/**
     * Constructor
     * Initialize the LRU cache with a positive size capacity.
     */
    public LRUCache(int capacity) {

        // **** sanity check(s) ****
        if (capacity <= 0)
            return;

        // **** initialize class members ****
        this.capacity   = capacity;
        arrHM           = new QNode[HM_SIZE];
        queue           = new QNode(capacity);
    }

We need to create three methods in the LRUCache class. The RLUCache() constructor initializes the data structures. The capacity indicates the maximum number of objects in the LRU cache.

    /**
     * Enqueue node at the head of the queue.
     * If the queue is full delete the node at the tail of the queue.
     */
    public void enqueue(QNode node) {

        // **** check if the queue is full ****
        if (queue.count >= queue.capacity) {

            // **** remove node at the tail of the queue ****
            QNode n = remove(queue.prev);

            // **** remove node from the hashmap ****
            arrHM[n.key] = null;
        }

        // **** insert the node at the head of the queue ****
        node.next = queue.next;
        node.prev = queue;

        node.next.prev = node;
        queue.next = node;

        // **** increment the queue count ****
        queue.count++;
    }

We need to add new nodes when they are inserted, and we need to move (remove and enqueue) when a key is used. We need to bring the key from the current position in the linked list up to the head.

Before we insert an element into the queue, we need to check if the capacity has been exceeded. If so, we need to remove the node at the tail of the queue (least recently used). We also need to flag that the node is no longer in the hash map.

We then insert the new node at the head of the queue because it is the most recently accessed node in our LRU cache. The last thing is to count this node as being in the queue.

    /**
     * Dequeue the node at the tail of the queue.
     * If the queue is empty return null.
     */
    public QNode dequeue() {

        // **** check if the queue is empty ****
        if (queue.count == 0)
            return null;

        // **** node being removed and returned ****
        QNode node = queue.prev;
        
        // **** ****
        queue.prev = node.prev;
        node.prev.next = queue;

        // **** decrement the queue count ****
        queue.count--;

        // **** return node ****
        return node;
    }

The dequeue() method is used to remove the node at the tail of the queue. A queue is a FIFO data structure so enqueue() and dequeue() are the most commonly used methods.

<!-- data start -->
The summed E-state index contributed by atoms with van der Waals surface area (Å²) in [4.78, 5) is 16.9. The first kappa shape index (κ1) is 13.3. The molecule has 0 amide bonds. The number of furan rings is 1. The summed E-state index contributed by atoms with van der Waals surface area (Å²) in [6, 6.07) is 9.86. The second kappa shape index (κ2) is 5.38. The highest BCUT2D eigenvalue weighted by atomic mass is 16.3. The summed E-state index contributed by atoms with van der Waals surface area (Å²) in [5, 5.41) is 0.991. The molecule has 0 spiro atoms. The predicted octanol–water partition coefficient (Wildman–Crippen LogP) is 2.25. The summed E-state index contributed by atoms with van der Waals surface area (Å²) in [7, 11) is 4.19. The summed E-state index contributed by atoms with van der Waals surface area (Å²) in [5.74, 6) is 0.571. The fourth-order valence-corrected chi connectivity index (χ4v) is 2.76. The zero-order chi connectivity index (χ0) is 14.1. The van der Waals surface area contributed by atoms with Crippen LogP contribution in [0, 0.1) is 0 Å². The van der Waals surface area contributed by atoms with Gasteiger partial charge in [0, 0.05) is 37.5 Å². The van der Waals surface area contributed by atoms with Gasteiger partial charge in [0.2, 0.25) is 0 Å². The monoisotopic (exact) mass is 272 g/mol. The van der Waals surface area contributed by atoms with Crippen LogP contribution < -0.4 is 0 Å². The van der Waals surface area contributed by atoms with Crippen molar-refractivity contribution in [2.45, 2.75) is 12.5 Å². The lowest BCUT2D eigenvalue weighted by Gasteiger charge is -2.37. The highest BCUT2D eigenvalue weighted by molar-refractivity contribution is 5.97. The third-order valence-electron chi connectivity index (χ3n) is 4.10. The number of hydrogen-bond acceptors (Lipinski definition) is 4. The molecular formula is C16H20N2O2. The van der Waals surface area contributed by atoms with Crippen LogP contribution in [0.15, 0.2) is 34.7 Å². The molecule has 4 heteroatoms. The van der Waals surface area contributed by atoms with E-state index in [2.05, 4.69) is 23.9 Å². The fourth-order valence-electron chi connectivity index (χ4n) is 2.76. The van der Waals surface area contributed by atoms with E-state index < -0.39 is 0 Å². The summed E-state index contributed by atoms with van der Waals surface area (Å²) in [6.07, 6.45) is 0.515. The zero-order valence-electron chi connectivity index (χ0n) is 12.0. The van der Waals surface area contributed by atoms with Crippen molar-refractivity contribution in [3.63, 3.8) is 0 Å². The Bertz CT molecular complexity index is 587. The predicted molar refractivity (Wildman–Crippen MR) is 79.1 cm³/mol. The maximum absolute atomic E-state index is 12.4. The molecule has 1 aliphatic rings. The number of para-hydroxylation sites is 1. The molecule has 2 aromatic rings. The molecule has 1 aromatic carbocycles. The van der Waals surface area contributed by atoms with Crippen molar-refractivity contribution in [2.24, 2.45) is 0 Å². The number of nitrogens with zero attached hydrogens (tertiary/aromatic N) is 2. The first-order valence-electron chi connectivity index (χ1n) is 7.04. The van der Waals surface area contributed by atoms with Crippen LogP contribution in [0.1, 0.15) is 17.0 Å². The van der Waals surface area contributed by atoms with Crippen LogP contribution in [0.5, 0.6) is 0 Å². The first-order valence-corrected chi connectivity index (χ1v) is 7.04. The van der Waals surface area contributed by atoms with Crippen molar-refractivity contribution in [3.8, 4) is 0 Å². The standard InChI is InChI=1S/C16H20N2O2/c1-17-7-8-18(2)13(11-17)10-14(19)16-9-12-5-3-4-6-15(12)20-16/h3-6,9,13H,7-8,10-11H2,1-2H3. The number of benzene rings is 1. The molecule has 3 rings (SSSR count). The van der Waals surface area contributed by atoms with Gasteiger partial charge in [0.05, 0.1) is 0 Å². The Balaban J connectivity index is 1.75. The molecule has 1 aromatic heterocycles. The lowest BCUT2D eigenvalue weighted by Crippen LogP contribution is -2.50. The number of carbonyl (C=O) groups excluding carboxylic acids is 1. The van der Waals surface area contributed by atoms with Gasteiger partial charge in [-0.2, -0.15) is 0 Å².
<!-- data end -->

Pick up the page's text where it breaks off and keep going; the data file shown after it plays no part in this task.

We check if the queue is empty. We point to the tail node in the queue. Remove the tail node from the queue, decrement the count and return the removed node to the caller.

    /**
     * Remove specified node from the queue.
     */
    public QNode remove(QNode node) {

        // **** sanity check(s) ****
        if (queue.count == 0)
            return null;

        // **** update pointers ****
        node.prev.next = node.next;
        node.next.prev = node.prev;

        // **** decrement the queue count ****
        queue.count--;

        // **** return the node removed from the queue ****
        return node;
    }

The remove() method removes a node from the queue. The difference is that you need to pass it a reference to the node you wish to remove. After checking that the queue is not empty, we remove the node , decrement the count in the queue and return the node.

    /**
     * Print the contents of the queue.
     * Traverses queue from left (tail) to right (head).
     * Traverses queue from right (head) to left (tail).
     */
    public void printQ() {
        
        // **** ****
        System.out.println("<<< queue: " + queue.count);

        // **** left (tail) to right (head) ****
        System.out.print("<<< tail => ");
        for (QNode p = queue.prev; p != queue; p = p.prev) {
            System.out.print("(" + p.key + "," + p.value + ") ");
            if (p.prev != queue)
                System.out.print("->");
            else
                System.out.println("<= head");
        }

        // **** right (head) to left (tail) ****
        System.out.print("<<< head => ");
        for (QNode p = queue.next; p != queue; p = p.next) {
            System.out.print("(" + p.key + "," + p.value + ") ");
            if (p.next != queue)
                System.out.print("->");
            else
                System.out.println("<= tail");
        }
    }